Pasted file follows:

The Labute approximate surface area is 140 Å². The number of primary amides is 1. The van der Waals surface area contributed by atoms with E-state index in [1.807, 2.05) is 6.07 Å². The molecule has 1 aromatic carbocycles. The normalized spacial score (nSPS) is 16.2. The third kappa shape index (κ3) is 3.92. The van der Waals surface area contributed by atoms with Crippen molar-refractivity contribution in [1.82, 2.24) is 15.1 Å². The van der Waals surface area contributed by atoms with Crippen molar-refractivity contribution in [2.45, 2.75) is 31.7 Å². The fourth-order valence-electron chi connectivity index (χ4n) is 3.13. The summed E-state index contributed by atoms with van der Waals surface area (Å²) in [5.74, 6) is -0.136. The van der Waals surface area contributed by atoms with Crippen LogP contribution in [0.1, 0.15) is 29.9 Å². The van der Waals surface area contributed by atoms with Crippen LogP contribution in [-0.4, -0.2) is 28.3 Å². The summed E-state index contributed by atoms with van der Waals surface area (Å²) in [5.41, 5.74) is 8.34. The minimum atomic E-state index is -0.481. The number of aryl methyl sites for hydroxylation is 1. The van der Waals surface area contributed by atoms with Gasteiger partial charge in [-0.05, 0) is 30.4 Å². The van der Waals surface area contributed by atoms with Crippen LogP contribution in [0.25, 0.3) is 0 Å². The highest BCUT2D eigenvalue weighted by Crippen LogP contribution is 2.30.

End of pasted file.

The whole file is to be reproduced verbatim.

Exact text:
The Labute approximate surface area is 140 Å². The number of primary amides is 1. The van der Waals surface area contributed by atoms with E-state index in [1.807, 2.05) is 6.07 Å². The molecule has 1 aromatic carbocycles. The normalized spacial score (nSPS) is 16.2. The third kappa shape index (κ3) is 3.92. The van der Waals surface area contributed by atoms with Crippen molar-refractivity contribution in [1.82, 2.24) is 15.1 Å². The van der Waals surface area contributed by atoms with Crippen molar-refractivity contribution in [2.45, 2.75) is 31.7 Å². The fourth-order valence-electron chi connectivity index (χ4n) is 3.13. The summed E-state index contributed by atoms with van der Waals surface area (Å²) in [5.74, 6) is -0.136. The van der Waals surface area contributed by atoms with Crippen LogP contribution in [0.1, 0.15) is 29.9 Å². The van der Waals surface area contributed by atoms with Crippen LogP contribution in [-0.4, -0.2) is 28.3 Å². The summed E-state index contributed by atoms with van der Waals surface area (Å²) in [5.41, 5.74) is 8.34. The minimum atomic E-state index is -0.481. The number of aryl methyl sites for hydroxylation is 1. The van der Waals surface area contributed by atoms with Gasteiger partial charge in [-0.05, 0) is 30.4 Å². The van der Waals surface area contributed by atoms with Crippen LogP contribution in [0.25, 0.3) is 0 Å². The highest BCUT2D eigenvalue weighted by Crippen LogP contribution is 2.30.